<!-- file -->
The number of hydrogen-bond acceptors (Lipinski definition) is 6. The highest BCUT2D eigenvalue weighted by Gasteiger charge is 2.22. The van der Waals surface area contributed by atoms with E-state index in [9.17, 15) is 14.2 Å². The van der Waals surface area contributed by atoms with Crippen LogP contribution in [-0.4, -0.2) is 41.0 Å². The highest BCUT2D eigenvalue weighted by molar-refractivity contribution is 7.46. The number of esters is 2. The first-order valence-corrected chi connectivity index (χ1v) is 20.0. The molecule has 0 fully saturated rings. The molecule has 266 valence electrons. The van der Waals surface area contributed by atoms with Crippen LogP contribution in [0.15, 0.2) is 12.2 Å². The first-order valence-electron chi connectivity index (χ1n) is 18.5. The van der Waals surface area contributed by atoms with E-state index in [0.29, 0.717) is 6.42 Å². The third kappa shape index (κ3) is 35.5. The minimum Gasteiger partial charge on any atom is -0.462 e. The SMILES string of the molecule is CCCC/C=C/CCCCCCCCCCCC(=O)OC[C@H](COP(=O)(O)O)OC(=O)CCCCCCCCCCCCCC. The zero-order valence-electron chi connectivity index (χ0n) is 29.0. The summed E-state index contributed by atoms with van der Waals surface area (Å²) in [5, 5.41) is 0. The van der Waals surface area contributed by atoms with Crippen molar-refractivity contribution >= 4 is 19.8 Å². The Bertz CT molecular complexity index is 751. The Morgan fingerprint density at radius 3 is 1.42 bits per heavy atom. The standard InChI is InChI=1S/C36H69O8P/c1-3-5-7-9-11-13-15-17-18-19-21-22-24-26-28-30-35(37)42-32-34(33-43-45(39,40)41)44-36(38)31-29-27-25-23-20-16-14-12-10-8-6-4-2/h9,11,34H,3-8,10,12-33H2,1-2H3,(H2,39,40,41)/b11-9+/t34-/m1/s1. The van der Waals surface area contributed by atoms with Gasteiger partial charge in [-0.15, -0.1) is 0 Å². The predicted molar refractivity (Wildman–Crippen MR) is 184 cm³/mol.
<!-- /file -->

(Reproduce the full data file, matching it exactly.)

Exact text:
The number of hydrogen-bond acceptors (Lipinski definition) is 6. The highest BCUT2D eigenvalue weighted by Gasteiger charge is 2.22. The van der Waals surface area contributed by atoms with E-state index in [9.17, 15) is 14.2 Å². The van der Waals surface area contributed by atoms with Crippen LogP contribution in [-0.4, -0.2) is 41.0 Å². The highest BCUT2D eigenvalue weighted by molar-refractivity contribution is 7.46. The number of esters is 2. The first-order valence-corrected chi connectivity index (χ1v) is 20.0. The molecule has 0 fully saturated rings. The molecule has 266 valence electrons. The van der Waals surface area contributed by atoms with Crippen LogP contribution in [0.15, 0.2) is 12.2 Å². The first-order valence-electron chi connectivity index (χ1n) is 18.5. The van der Waals surface area contributed by atoms with E-state index in [0.29, 0.717) is 6.42 Å². The third kappa shape index (κ3) is 35.5. The minimum Gasteiger partial charge on any atom is -0.462 e. The SMILES string of the molecule is CCCC/C=C/CCCCCCCCCCCC(=O)OC[C@H](COP(=O)(O)O)OC(=O)CCCCCCCCCCCCCC. The zero-order valence-electron chi connectivity index (χ0n) is 29.0. The summed E-state index contributed by atoms with van der Waals surface area (Å²) in [5, 5.41) is 0. The van der Waals surface area contributed by atoms with Crippen molar-refractivity contribution >= 4 is 19.8 Å². The Bertz CT molecular complexity index is 751. The Morgan fingerprint density at radius 3 is 1.42 bits per heavy atom. The standard InChI is InChI=1S/C36H69O8P/c1-3-5-7-9-11-13-15-17-18-19-21-22-24-26-28-30-35(37)42-32-34(33-43-45(39,40)41)44-36(38)31-29-27-25-23-20-16-14-12-10-8-6-4-2/h9,11,34H,3-8,10,12-33H2,1-2H3,(H2,39,40,41)/b11-9+/t34-/m1/s1. The van der Waals surface area contributed by atoms with Gasteiger partial charge in [-0.15, -0.1) is 0 Å². The predicted molar refractivity (Wildman–Crippen MR) is 184 cm³/mol.